This is a summary post on what I learned about saving money using the sharing economy for travel from my recent month long trip to Spain. You can read all the posts from Spain here.
I stayed in six cities in Spain and visited a few more on day trips. Through it all I paid almost nothing for lodging, not much for transportation, and relatively little for food and entertainment (actual expenses reported below). Of course the latter two items are largely up to the traveler, but my lodging choice to primarily use home exchanges enabled a lot more eating in than would have been possible staying in hotels.
Top 4 lessons from my trip
1. Home exchange. Do them. House swapping is pretty popular in Spain and you can find lots of people across the country offering up their homes for swap. Your biggest travel expense is often lodging. Why not get your lodging for free and enjoy the comforts of home? Check out my overview of why you should try a home exchange.
2. Ridesharing. Hands down the best way to get around Spain. Blablacar is my favorite, and the most used in Spain. You can find rides to and from most places on most days. Plan a few days ahead or book last minute. If you don’t see the ride you want, set an alert and they’ll tell you when people post what you are looking for. You’ll meet interesting people, save lots of money, and usually save time on your travel (unless you want to shell out the big bucks for flying or the high speed train, then driving will never save you time). I’ve written a lot about Blablacar and ridesharing if you want to read more on this.
3. Peer to peer travel experiences. Consider this alternative to bigger tour companies. You’ll get a local perspective and some alternatives to the well beaten tourist path. Trip4Real is the main player here, but Vayable also has a lot of offerings in Spain. Check out my overview of peer to peer tour guides and my list of companies in this space.
4. Crowd-sourced delivery. Make some money or earn other rewards, or just help someone out, by using that extra space in your luggage to deliver something to your destination. Here’s an overview of peer to peer delivery.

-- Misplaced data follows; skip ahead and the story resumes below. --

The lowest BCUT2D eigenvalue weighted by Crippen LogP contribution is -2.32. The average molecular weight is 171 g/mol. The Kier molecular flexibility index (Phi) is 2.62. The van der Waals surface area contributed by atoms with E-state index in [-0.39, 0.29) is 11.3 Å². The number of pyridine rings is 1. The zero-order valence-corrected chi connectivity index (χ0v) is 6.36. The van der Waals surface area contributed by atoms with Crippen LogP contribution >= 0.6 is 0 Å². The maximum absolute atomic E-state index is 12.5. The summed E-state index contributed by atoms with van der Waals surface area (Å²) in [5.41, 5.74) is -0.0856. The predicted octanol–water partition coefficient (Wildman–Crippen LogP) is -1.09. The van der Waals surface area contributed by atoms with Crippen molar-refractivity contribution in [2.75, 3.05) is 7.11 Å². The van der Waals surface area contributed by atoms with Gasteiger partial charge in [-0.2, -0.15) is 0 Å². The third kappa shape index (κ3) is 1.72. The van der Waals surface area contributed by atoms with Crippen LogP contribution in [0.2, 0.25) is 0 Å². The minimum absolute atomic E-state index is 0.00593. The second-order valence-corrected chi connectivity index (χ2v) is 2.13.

For people interested in the details, here’s how my expenses broke out. Unfortunately I didn’t track my spending closely so I’m figuring this out based on credit card bills and ATM withdrawals. Totals are accurate but amounts within categories, especially between entertainment and food, might be off. All numbers below are for one person, but you can double them (for the most part) to get what we spent as a couple.
My only expense here was the fee paid to the home exchange websites for their insurance services.
This includes the fees on the flight to Spain using miles, the flight from Bilbao to Sevilla, one long train trip, a few shorter train trips, various metro tickets, and a number of rideshares.
Here I have a lot of tickets to museums, palaces and churches and a flamenco show. I’m probably on the cheap side when it comes to paying for entertainment because I’m so entertained by just wandering the streets of anywhere I’m visiting. Also food is one of my favorite entertainments (see below).
Groceries and the more expensive restaurants are in here.
This is the cash that I took out from ATMs that I can’t account for directly above. Most of this was for coffee, drinks, and meals at places that didn’t take credit cards. There is a small amount of non-food entertainment in here, and I also bought some gifts with this cash.
Total cost: $1161.71
Subtracting out my typical food/transportation expenses for a month at home, my total net cost for this trip was: $661.71. Probably a little less because I’d definitely eat out and spend money on some entertainment at home.
A month of travel through Spain for just over $500 is a pretty good deal. And using the resources available on my website, along with a few others devoted to airline miles, anyone could do this.